As you scroll down, you can see the organic keywords, and pay per click (PPC) ad keywords that your URL comes up under. There is also a pie chart that compares and contrasts organic versus PPC ad keyword traffic. Below the charts is an abbreviated listing of organic, and PPC ad keywords that are associated with your URL. You can see a full listing of organic, or PPC ad keywords by clicking on the link associated with the type of information that you wish to view. When you do so, a new page is loaded with full details about the organic or PPC ad traffic depending upon which link you clicked. In the free version you get a maximum of ten keywords – to see information on the rest of the keywords, you would need to upgrade your account.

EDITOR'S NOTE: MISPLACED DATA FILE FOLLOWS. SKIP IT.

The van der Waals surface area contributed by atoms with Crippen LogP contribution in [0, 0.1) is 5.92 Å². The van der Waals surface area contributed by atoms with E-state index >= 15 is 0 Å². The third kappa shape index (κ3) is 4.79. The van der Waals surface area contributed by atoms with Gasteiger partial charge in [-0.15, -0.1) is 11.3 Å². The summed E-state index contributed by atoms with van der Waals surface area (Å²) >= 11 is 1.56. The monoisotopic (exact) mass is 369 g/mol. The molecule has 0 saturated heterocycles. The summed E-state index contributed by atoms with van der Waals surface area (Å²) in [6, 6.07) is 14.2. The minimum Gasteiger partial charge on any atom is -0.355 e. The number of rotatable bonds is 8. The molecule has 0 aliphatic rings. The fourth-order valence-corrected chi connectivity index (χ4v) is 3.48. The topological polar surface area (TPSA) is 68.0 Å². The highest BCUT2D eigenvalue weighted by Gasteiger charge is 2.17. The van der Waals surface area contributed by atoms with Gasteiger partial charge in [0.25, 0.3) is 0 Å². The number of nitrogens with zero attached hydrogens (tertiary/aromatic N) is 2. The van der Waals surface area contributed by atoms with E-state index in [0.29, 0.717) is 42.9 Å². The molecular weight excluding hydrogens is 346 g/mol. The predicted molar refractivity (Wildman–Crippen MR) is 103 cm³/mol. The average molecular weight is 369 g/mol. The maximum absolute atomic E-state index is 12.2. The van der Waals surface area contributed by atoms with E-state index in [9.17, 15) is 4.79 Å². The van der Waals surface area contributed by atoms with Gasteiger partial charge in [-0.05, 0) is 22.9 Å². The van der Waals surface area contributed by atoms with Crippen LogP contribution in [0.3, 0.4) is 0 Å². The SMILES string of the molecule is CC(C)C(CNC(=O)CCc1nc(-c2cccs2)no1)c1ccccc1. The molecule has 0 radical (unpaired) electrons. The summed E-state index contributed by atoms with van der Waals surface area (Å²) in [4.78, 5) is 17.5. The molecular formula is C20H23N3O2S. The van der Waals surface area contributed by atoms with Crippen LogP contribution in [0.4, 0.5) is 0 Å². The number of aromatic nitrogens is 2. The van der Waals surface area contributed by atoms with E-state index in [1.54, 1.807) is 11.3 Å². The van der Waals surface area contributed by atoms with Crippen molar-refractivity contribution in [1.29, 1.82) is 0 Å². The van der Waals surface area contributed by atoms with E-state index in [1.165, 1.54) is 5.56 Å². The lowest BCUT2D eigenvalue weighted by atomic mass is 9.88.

Another interesting and useful feature on this page is the ability to look at the pie chart that shows competitors in organic search. You can use the pie chart to learn how much competition you have from a particular country, and also find out what percentage of a website’s main keywords are ranking within those countries. If you need more specific numbers, the keyword information bar at the top of the screen gives you specific keyword ranking data for various countries. For example, for a particular website that I was doing research on, from the bar I could see that in a Google.com search, the website had 491 keywords that it ranked well for organically, whereas for Google.co.uk the same website ranked well organically for 110 keywords. The bar also showed me organic keyword numbers for other countries such as Canada, France, and Italy. Getting this type of keyword information can be very useful, but what can be even more useful is getting information on how various publishers, and advertisers interact with Google Adsense.